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Video games: For women, new appeal

Better 'playability,' faster downloads open doors to a new player demographic.

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The thinking, producers say, is that many women not weaned on video games are put off by the price and time-consuming nature of a console game. Downloadable games are often quirkier and more intuitive, and allow users to duck in and out, depending on how many hours they are willing to invest.

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"There will always be a place for the console games and the big blockbusters," Mars says. "But we're able to be very creative with downloadable games and take some risks, and create some unique – and charming – products."

Across the corporate aisle, for instance, the Xbox Live ArcadeMicrosoft's answer to the Play­­Station Store – has rung up a handful of mini-hits, mostly of the puzzle variety. Of particular note: "Rez HD," an update of a classic shooter, which has proved to be wildly popular. Both Sony and Microsoft are expected to beef up the selections on these online marketplaces, with an eye toward historically unexploited demographics.

Still, as Mars notes, "if there's a magic formula" for attracting female audiences, "I'd love to know it."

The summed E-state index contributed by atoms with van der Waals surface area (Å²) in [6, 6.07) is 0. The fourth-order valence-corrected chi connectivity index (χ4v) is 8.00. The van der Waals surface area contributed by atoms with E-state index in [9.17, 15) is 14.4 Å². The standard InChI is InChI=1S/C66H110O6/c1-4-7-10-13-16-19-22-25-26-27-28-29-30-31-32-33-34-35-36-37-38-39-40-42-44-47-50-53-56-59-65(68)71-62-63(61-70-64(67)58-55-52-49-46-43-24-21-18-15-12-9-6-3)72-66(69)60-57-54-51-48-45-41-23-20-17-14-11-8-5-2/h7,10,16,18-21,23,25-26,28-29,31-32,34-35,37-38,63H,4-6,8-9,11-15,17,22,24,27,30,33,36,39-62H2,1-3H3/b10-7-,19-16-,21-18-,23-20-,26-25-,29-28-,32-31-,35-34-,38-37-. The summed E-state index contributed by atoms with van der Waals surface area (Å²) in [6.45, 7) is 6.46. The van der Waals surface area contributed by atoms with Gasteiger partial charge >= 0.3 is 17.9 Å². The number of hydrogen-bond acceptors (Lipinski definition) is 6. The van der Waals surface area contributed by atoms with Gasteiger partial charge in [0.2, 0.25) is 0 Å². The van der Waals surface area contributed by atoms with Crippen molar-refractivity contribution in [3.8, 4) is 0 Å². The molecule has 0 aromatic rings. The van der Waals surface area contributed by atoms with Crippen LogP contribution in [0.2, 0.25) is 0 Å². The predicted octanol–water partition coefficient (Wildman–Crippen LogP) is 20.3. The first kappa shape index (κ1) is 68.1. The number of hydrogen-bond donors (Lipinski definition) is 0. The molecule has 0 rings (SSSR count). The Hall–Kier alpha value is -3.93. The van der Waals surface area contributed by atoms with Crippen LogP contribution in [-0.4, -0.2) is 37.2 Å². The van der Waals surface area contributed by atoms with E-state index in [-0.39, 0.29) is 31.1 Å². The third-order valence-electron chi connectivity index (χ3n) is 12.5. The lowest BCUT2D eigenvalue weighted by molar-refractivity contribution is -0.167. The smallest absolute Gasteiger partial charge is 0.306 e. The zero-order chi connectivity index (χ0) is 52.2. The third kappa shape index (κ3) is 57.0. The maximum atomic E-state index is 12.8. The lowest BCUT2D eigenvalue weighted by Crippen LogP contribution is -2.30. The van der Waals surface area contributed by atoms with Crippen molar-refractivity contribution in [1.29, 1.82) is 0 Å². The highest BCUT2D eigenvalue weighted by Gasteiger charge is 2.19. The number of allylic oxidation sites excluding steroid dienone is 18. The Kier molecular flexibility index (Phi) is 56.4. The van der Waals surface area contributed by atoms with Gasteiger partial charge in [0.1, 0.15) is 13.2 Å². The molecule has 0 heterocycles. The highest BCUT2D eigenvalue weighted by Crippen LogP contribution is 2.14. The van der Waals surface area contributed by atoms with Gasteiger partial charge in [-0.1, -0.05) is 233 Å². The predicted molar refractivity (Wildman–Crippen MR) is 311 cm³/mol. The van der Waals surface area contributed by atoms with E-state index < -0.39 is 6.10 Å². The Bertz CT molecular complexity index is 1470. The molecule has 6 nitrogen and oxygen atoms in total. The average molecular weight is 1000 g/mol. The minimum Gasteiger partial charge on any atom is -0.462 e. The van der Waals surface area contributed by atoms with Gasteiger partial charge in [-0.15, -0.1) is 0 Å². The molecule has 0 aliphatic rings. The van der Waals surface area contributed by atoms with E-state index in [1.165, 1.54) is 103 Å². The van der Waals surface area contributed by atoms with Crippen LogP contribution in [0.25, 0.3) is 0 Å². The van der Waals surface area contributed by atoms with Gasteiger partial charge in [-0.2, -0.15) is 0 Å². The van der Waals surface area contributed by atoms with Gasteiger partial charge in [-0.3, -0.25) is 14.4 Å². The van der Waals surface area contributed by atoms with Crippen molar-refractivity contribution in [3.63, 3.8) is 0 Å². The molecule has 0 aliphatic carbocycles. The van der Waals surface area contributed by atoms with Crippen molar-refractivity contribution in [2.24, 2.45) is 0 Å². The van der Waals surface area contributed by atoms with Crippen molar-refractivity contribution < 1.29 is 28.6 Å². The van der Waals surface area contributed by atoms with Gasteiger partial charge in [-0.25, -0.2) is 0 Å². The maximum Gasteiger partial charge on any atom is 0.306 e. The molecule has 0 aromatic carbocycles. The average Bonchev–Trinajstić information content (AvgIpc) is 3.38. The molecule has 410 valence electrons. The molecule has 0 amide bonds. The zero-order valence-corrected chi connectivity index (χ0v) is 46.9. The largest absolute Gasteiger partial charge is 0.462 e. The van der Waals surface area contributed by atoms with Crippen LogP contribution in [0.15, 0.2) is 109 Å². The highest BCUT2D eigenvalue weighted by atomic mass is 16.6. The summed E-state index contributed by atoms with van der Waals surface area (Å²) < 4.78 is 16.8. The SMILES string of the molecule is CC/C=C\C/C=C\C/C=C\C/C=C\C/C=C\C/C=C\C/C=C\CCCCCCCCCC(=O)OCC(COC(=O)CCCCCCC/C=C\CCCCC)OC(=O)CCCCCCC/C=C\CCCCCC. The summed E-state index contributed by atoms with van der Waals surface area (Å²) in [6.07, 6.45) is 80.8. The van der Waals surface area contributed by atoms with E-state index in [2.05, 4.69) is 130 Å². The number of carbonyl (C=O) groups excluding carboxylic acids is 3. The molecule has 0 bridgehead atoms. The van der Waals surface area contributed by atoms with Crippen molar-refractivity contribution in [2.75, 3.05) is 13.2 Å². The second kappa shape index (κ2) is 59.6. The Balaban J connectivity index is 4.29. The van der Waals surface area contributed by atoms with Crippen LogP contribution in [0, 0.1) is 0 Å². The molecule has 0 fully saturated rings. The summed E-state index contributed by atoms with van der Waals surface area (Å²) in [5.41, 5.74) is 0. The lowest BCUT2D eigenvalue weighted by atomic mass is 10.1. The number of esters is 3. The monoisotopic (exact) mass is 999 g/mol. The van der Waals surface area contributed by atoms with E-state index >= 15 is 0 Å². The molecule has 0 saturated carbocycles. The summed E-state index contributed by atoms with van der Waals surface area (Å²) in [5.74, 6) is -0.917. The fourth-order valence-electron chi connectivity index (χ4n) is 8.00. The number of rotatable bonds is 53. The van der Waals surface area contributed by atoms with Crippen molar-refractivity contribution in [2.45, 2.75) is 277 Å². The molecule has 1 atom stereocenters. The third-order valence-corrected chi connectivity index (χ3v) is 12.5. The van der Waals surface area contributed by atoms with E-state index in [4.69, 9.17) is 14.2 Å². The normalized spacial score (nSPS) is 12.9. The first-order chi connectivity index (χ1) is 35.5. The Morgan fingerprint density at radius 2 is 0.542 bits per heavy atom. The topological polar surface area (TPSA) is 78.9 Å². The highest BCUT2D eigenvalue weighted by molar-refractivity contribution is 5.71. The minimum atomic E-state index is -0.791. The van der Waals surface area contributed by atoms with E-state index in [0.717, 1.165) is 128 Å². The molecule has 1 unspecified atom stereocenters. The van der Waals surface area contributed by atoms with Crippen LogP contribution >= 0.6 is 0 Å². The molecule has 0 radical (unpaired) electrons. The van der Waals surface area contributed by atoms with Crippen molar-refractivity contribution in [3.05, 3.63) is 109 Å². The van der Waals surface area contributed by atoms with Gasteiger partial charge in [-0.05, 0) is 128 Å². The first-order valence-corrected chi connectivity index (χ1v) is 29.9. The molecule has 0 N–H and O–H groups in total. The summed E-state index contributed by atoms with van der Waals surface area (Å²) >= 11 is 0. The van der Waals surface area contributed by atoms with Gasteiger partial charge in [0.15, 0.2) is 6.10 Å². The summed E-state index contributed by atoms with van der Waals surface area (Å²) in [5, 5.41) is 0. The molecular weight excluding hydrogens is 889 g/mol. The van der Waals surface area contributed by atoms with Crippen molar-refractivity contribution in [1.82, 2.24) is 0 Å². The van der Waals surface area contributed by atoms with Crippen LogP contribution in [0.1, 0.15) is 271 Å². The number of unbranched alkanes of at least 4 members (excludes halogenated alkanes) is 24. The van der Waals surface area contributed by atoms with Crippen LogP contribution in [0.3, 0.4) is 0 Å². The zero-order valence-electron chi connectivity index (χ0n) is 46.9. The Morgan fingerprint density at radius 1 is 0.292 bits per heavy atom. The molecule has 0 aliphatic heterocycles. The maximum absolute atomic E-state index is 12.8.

"It doesn't have as much to do with gender as what you like to do," says Jeska Dzwigalski of Linden Labs. Ms. Dzwigalski serves as a liaison of sorts between Linden Labs and the company's densely populated online world, "Second Life." Metrics from the past few months put the female population of "Second Life" at about 40 percent, a number that will likely climb over the next few years.

Virtual worlds are "still in their infancy," Dzwigalski says, "and everything that's new has a little stigma attached."

And yet, she adds, "Second Life" is not a game. It is something more broadly popular – a space where users can do as little or as much as they'd like, from walking to waging digital warfare.

"It used to be an underground feeling to play games online, and it's not anymore," says Chantal Zuurmond, a game designer for the Icelandic company CCP. In 2003, CCP launched "EVE Online," an MMORPG set in a sci-fi universe. Recently, "EVE" has seen massive gains in its female audience.

"Women won't play games that are childish or insulting," Ms. Zuurmond says. "At the basic level, you need a good strong game. On 'Eve,' the politics are almost everything, and women excel at this."

She adds, "People now say, 'Wow, you're a good gamer, for a girl.' No. You're just a good gamer. It's a matter of changing the mind-set."

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